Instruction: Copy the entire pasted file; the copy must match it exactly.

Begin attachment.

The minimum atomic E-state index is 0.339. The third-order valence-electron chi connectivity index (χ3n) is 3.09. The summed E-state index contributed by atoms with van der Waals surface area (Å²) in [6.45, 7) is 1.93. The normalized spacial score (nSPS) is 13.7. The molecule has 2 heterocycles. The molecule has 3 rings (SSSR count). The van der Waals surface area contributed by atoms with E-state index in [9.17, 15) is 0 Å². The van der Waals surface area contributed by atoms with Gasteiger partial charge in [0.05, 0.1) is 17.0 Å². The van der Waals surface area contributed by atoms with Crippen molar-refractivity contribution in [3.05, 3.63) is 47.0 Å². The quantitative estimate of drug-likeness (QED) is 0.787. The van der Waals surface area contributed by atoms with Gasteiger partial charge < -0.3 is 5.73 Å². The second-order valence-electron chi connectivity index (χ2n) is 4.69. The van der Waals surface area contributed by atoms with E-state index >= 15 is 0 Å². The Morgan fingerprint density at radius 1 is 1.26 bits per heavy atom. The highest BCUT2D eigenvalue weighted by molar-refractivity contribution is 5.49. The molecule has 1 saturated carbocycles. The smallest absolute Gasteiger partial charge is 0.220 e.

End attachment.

The minimum atomic E-state index is 0.339. The third-order valence-electron chi connectivity index (χ3n) is 3.09. The summed E-state index contributed by atoms with van der Waals surface area (Å²) in [6.45, 7) is 1.93. The normalized spacial score (nSPS) is 13.7. The molecule has 2 heterocycles. The molecule has 3 rings (SSSR count). The van der Waals surface area contributed by atoms with E-state index in [9.17, 15) is 0 Å². The van der Waals surface area contributed by atoms with Gasteiger partial charge in [0.05, 0.1) is 17.0 Å². The van der Waals surface area contributed by atoms with Crippen molar-refractivity contribution in [3.05, 3.63) is 47.0 Å². The quantitative estimate of drug-likeness (QED) is 0.787. The van der Waals surface area contributed by atoms with Gasteiger partial charge < -0.3 is 5.73 Å². The second-order valence-electron chi connectivity index (χ2n) is 4.69. The van der Waals surface area contributed by atoms with E-state index >= 15 is 0 Å². The Morgan fingerprint density at radius 1 is 1.26 bits per heavy atom. The highest BCUT2D eigenvalue weighted by molar-refractivity contribution is 5.49. The molecule has 1 saturated carbocycles. The smallest absolute Gasteiger partial charge is 0.220 e.